I'll throw in another variable to the throw rope fire. Wigston was the first to introduce me to the idea of setting up safety downstream at a point on shore where you want to pull the swimmer into, rather than planning on the traditional pendulum. I rarely see people do this, much less discuss it.
I've given this a fair bit of thought and think in many, if not most situations, this is a much better strategy that avoids a lot of the above mentioned problems with deploying a throw rope to begin with.
I can think of a one situation in particular that was just a classic rescue scenario where a swimmer was hanging onto a cliff wall on river left and needed to get brought back to river right. It was a small creek and the river right bank had tons of good access points. I suggested to the person upstream that we should pull him into an eddy downstream of the victim. I was overruled in favor of the traditional pendulum. What happened was when we victim jumped back into the water holding the rope he became stuck in current shy of an eddy on shore, holding on and planing out. I forgot how, think maybe I vector pulled on the rope or something, but got him in, but not quickly or easily. Compounding the situation was that he had wrapped the rope around his hand just before he jumped in. I saw him do it, but it was too late for me to yell at him to stop. Fortunately a fairly bad laceration from the rope was all that happened to him.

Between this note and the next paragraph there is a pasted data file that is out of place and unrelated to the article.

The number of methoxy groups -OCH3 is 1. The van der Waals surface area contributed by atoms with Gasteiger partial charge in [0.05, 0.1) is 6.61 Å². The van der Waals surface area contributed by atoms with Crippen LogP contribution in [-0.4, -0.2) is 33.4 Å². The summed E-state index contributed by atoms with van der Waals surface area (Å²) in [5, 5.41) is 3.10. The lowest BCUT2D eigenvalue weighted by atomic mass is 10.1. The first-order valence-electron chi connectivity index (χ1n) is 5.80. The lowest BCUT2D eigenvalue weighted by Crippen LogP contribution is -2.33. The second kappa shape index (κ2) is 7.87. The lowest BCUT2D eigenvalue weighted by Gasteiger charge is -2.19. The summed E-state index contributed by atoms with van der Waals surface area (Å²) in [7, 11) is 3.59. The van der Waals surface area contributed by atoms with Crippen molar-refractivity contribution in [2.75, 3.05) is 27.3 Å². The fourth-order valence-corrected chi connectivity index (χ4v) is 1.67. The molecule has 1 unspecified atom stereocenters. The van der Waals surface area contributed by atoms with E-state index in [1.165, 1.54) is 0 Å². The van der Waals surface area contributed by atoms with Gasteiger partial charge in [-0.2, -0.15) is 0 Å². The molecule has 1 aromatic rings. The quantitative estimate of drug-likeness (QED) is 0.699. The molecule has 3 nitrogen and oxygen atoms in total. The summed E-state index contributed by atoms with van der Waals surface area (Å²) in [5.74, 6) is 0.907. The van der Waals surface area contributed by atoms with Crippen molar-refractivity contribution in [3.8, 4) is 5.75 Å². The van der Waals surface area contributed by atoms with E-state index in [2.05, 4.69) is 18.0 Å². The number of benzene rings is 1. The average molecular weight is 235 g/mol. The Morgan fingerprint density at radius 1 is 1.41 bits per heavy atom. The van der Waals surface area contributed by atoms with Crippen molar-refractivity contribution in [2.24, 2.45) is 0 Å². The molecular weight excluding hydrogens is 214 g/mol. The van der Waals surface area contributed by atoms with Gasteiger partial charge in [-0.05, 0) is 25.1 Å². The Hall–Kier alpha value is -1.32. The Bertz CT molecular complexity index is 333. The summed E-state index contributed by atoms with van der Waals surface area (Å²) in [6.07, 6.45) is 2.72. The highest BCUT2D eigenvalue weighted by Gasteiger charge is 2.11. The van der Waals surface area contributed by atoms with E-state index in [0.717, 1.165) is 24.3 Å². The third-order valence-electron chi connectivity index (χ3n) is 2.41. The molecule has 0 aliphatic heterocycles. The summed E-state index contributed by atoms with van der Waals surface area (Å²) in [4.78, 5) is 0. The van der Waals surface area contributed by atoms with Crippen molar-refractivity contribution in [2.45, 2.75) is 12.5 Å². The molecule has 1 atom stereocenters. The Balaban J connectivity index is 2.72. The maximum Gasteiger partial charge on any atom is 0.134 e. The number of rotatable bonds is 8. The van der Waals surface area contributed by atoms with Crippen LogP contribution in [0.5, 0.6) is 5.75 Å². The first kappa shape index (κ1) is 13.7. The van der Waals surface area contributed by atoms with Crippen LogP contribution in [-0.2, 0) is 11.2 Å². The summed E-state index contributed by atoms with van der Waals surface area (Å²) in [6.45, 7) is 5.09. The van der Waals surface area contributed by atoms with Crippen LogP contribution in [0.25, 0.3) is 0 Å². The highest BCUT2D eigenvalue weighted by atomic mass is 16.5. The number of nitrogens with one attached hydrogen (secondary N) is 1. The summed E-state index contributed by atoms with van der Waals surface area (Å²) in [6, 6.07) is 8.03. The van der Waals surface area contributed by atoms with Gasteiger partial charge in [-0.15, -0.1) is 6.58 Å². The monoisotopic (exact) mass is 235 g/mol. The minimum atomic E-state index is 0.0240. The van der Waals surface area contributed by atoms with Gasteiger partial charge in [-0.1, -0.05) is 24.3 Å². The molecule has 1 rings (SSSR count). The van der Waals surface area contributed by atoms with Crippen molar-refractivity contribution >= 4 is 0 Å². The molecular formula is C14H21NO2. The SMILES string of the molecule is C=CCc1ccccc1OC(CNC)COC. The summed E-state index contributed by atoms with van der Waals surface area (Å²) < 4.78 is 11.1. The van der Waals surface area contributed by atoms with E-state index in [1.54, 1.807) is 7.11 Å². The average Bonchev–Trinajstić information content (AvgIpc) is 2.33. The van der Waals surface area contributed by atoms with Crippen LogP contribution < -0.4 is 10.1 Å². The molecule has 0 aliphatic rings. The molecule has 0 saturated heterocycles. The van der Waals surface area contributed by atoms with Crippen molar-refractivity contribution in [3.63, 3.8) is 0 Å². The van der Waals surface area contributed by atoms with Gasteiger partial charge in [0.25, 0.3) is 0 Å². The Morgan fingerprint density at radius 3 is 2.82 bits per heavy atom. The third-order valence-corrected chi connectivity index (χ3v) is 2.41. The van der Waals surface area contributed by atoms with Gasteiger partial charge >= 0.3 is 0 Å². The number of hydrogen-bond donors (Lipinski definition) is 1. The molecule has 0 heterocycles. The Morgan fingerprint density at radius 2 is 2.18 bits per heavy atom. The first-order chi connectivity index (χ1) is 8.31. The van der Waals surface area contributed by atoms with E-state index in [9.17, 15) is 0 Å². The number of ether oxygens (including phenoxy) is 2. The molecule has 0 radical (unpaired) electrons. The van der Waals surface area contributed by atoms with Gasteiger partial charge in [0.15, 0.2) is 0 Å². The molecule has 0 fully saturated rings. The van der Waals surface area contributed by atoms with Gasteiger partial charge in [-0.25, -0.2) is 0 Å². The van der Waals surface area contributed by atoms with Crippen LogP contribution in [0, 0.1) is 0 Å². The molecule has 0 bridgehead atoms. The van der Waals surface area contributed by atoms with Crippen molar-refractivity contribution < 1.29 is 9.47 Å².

I heard a podcast recently talking about how it takes a certain amount of momentum to override a lot of things that are conventional wisdom, even when evidence points to a different course of action. It used the example of shooting free throws. Apparently the best free throw shooters in the world have always been underhand shooters, and there's a lot of evidence indicating this is the best technique. But people still insist on shooting overhand because that's how it always been done and it's not a 'granny shot'. I think the pendulum strategy fits this same tendency.